Bryan County Schools Superintendent Dr. Paul Brooksher announced in a mass email Friday the plan for the start of the 2020-21 school year as the COVID-19 pandemic continues unabated.
That plan, which backs up the start of school from Aug. 5 until Aug. 17 and gives parents the option of whether to have their children attend classes at school or take classes online, was unrolled for school board members first during an approximately 3-hour workshop July 16 at the Bryan County Board of Education office in Black Creek.
And it was clear providing choice was no easy choice.
“There is no big win in this situation,” Brooksher told the board.
“We are not going to make everyone happy. We are not going to meet every single person’s expectation. But we will get 100 percent for our effort.” He went on to note that all the system’s teachers had already set up schedules for holding what educators are terming “face to face” classes. Those plans will have to be changed, though how much depends on how many parents opt for e-learning, which is being led by Assistant Superintendent Dr. Trey Roberts and former Richmond Hill High School principal Debi McNeal, who is now the system’s curriculum, instruction and assessment director. For example, If 1,000 of the district’s projected 10,000 students opt for e-learning, which will be available for all grades but Pre-K, administrators then must find out which school they come from and assign teachers from those schools to handle them, and it’s unlikely the numbers will add up to an equal number from each school. The e-learning curriculum will be taught by teachers from classrooms at the various schools, rather than having teachers teach from home as they did when schools were shuttered in March by Gov. Brian Kemp. Brooksher told board members Kemp could again decide to close schools if COVID-19 numbers continue to climb.
He also warned members a local outbreak of COVID-19 could force a school to shut down. “If 20 percent of teachers in Lanier are out, that school would have to close, we couldn’t continue to have classes there,” he said. “It’s going to be hard to get substitute teachers in this environment.” That’s why the wearing of masks and practicing social distancing on buses and at school will be required, and Brooksher said parents who opt to send their students to class will be asked to sign a pledge in which they promise to take their child’s temperature each day before school, as well as ensure their child follows various Centers For Disease Control and Georgia Department of Public Health guidelines. Those include various mandatory quarantines for students and staff members who test positive or show symptoms, or are asymptomatic but come in contact with people who’ve tested positive for COVID-19, he said. Exceptions will be made for students or employees who have documented medical reasons they can’t wear masks, the superintendent said.
As for parents who “are uncomfortable with the wearing of masks, we’ll suggest they consider enrolling in e-learning,” Brooksher said, noting the state’s school reopening guidelines and statements by the governor give local school boards the authority to require the wearing of masks.
“Think of it as part of the dress code,” he said. “We require pants, we require shirts, we require shoes, we can require masks.”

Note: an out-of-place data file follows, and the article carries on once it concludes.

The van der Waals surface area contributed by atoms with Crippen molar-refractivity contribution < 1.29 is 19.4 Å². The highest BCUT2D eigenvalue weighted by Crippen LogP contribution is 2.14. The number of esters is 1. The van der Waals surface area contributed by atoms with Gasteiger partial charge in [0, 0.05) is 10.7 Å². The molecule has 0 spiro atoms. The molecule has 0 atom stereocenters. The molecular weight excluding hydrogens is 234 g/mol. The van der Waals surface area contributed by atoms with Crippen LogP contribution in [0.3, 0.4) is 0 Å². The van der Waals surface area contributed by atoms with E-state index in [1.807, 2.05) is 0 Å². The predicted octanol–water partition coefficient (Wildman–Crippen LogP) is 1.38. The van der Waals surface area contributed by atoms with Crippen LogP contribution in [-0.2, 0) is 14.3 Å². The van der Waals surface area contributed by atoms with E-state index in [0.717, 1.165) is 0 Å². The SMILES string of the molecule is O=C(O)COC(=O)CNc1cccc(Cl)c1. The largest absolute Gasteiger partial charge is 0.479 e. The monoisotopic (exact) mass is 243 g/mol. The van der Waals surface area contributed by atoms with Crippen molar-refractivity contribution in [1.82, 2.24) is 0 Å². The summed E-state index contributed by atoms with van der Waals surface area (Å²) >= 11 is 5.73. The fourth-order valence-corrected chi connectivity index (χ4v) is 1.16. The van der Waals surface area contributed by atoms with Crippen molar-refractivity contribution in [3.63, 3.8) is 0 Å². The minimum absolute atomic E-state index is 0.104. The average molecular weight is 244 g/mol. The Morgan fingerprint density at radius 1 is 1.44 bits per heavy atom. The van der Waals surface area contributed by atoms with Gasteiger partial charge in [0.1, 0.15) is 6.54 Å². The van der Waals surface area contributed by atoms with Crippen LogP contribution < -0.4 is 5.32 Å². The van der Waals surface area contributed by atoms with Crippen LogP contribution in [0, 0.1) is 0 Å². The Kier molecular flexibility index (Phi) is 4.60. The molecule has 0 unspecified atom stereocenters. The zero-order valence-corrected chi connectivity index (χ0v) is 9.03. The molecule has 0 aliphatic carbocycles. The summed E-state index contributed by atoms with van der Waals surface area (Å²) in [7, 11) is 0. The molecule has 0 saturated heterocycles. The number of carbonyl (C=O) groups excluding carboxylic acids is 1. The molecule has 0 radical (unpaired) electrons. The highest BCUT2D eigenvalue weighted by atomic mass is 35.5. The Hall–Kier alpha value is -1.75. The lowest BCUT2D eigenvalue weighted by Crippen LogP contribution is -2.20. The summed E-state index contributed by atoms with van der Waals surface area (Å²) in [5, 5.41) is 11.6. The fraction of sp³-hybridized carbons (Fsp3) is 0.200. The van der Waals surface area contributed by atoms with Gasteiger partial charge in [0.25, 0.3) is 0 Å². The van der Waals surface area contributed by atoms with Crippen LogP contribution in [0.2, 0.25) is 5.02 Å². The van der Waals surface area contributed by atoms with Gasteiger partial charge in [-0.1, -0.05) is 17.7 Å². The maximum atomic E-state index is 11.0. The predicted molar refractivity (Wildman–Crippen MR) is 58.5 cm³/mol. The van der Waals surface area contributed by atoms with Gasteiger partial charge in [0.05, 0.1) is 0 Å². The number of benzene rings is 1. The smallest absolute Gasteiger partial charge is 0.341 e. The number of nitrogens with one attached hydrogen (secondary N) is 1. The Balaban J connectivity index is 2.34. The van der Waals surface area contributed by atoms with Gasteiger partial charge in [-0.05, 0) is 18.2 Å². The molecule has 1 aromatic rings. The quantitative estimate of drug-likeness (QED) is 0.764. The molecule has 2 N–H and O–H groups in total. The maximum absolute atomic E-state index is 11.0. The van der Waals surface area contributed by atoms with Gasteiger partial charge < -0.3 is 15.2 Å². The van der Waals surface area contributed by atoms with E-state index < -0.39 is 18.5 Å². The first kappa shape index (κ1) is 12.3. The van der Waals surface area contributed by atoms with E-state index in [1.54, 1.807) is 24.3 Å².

They will be provided to students who meet free and reduced lunch guidelines and made available to those who forget their masks. Each bus will carry a box of the masks enroute every day.
Students will be able to choose the style of mask they wear, so long as it isn’t “disruptive,” and administrators hope to make it “cool” to wear them, a pitch that will likely work better on younger students.
But some parents won’t have a choice of whether to enroll their children in e-learning. Students who participate in extracurricular athletics, for example, will have to attend school in order to be eligible to compete, Brooksher said.
And the health of students is only part of the equation, the superintendent noted, telling board members parents have come out overwhelmingly in support of reopening schools due to the impact it’s having on their children, but “they haven’t referenced our staff. We have 1,300 staff members and we have to think about our staff’ safety as well.”
The system, which is having to cut $6 million in spending from its 2020-2021 budget, is budgeting for an 11-person COVID-19 cleaning team. That team will go in at night to a school where a student tests positive for the coronavirus and “deep clean” every place the student was in at the school, Brooksher said.
Still, it was clear at the workshop that the plan behind the reopening of Bryan County Schools was still a work in progress.
“There are a lot more questions than answers right now,” Brooksher said. “Some of these we will work through as they occur, they’re going to be so unique. But we have spent countless hours working on this plan … and we are offering a face-to-face option, and we’re doing it the safest way we can.”
He also cautioned board members to realize things could change in a hurry, but, unlike neighboring districts which are not going entirely to online classes this fall, the system is trying to meet its parents needs.
“It could change before we even have our first day of school, even in person or at home,” he said. “But if you look at the folks that really have common sense and think rationally, they’ll be be proud of Bryan."